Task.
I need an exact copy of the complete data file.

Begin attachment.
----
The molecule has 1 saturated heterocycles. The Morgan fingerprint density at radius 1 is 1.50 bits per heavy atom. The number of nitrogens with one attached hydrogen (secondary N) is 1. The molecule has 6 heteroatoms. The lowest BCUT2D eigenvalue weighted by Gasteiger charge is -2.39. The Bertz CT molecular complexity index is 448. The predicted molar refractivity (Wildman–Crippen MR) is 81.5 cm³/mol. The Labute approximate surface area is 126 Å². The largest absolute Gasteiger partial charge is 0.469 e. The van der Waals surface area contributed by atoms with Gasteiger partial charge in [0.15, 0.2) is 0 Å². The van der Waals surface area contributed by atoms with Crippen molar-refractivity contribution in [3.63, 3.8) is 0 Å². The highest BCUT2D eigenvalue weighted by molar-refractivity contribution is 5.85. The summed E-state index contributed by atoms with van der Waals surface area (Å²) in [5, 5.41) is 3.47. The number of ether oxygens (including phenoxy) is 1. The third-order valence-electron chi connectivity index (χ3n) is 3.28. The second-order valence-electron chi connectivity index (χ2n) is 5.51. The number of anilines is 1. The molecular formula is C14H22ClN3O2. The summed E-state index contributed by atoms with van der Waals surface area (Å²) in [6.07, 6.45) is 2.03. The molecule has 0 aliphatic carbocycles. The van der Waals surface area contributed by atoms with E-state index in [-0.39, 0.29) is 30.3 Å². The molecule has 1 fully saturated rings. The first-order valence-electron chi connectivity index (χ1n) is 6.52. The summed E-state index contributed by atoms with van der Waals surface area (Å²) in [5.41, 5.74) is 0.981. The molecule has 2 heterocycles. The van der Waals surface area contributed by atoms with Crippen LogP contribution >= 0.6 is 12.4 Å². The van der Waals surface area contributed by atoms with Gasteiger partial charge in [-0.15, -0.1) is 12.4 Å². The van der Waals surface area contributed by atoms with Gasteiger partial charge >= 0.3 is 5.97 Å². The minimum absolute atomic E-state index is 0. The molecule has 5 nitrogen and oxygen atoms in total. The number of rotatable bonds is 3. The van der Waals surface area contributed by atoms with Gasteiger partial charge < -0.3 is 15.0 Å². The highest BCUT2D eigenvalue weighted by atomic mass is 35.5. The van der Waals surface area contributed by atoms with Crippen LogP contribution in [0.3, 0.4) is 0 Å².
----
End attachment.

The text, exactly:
The molecule has 1 saturated heterocycles. The Morgan fingerprint density at radius 1 is 1.50 bits per heavy atom. The number of nitrogens with one attached hydrogen (secondary N) is 1. The molecule has 6 heteroatoms. The lowest BCUT2D eigenvalue weighted by Gasteiger charge is -2.39. The Bertz CT molecular complexity index is 448. The predicted molar refractivity (Wildman–Crippen MR) is 81.5 cm³/mol. The Labute approximate surface area is 126 Å². The largest absolute Gasteiger partial charge is 0.469 e. The van der Waals surface area contributed by atoms with Gasteiger partial charge in [0.15, 0.2) is 0 Å². The van der Waals surface area contributed by atoms with Crippen molar-refractivity contribution in [3.63, 3.8) is 0 Å². The highest BCUT2D eigenvalue weighted by molar-refractivity contribution is 5.85. The summed E-state index contributed by atoms with van der Waals surface area (Å²) in [5, 5.41) is 3.47. The number of ether oxygens (including phenoxy) is 1. The third-order valence-electron chi connectivity index (χ3n) is 3.28. The second-order valence-electron chi connectivity index (χ2n) is 5.51. The number of anilines is 1. The molecular formula is C14H22ClN3O2. The summed E-state index contributed by atoms with van der Waals surface area (Å²) in [6.07, 6.45) is 2.03. The molecule has 0 aliphatic carbocycles. The van der Waals surface area contributed by atoms with E-state index in [-0.39, 0.29) is 30.3 Å². The molecule has 1 fully saturated rings. The first-order valence-electron chi connectivity index (χ1n) is 6.52. The summed E-state index contributed by atoms with van der Waals surface area (Å²) in [5.41, 5.74) is 0.981. The molecule has 2 heterocycles. The van der Waals surface area contributed by atoms with Crippen LogP contribution >= 0.6 is 12.4 Å². The van der Waals surface area contributed by atoms with Gasteiger partial charge in [-0.15, -0.1) is 12.4 Å². The van der Waals surface area contributed by atoms with Gasteiger partial charge >= 0.3 is 5.97 Å². The minimum absolute atomic E-state index is 0. The molecule has 5 nitrogen and oxygen atoms in total. The number of rotatable bonds is 3. The van der Waals surface area contributed by atoms with Gasteiger partial charge < -0.3 is 15.0 Å². The highest BCUT2D eigenvalue weighted by atomic mass is 35.5. The van der Waals surface area contributed by atoms with Crippen LogP contribution in [0.3, 0.4) is 0 Å².